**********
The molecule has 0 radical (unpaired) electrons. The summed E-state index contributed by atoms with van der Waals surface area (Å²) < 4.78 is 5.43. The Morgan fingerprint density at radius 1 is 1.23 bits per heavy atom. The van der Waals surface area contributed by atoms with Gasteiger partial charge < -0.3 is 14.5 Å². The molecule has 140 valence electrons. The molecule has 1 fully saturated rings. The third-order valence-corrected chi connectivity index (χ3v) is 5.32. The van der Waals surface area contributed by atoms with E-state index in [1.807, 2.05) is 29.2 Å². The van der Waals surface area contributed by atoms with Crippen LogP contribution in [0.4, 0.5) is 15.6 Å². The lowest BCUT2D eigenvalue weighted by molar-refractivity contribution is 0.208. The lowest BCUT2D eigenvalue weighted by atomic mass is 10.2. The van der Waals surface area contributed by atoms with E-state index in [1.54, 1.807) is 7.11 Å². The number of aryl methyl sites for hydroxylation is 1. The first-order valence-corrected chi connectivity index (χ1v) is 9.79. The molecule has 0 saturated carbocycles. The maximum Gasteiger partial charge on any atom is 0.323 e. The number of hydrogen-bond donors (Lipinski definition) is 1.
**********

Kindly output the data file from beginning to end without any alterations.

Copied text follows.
The molecule has 0 radical (unpaired) electrons. The summed E-state index contributed by atoms with van der Waals surface area (Å²) < 4.78 is 5.43. The Morgan fingerprint density at radius 1 is 1.23 bits per heavy atom. The van der Waals surface area contributed by atoms with Gasteiger partial charge < -0.3 is 14.5 Å². The molecule has 140 valence electrons. The molecule has 1 fully saturated rings. The third-order valence-corrected chi connectivity index (χ3v) is 5.32. The van der Waals surface area contributed by atoms with E-state index in [1.807, 2.05) is 29.2 Å². The van der Waals surface area contributed by atoms with Crippen LogP contribution in [0.4, 0.5) is 15.6 Å². The lowest BCUT2D eigenvalue weighted by molar-refractivity contribution is 0.208. The lowest BCUT2D eigenvalue weighted by atomic mass is 10.2. The van der Waals surface area contributed by atoms with E-state index in [1.54, 1.807) is 7.11 Å². The number of aryl methyl sites for hydroxylation is 1. The first-order valence-corrected chi connectivity index (χ1v) is 9.79. The molecule has 0 saturated carbocycles. The maximum Gasteiger partial charge on any atom is 0.323 e. The number of hydrogen-bond donors (Lipinski definition) is 1.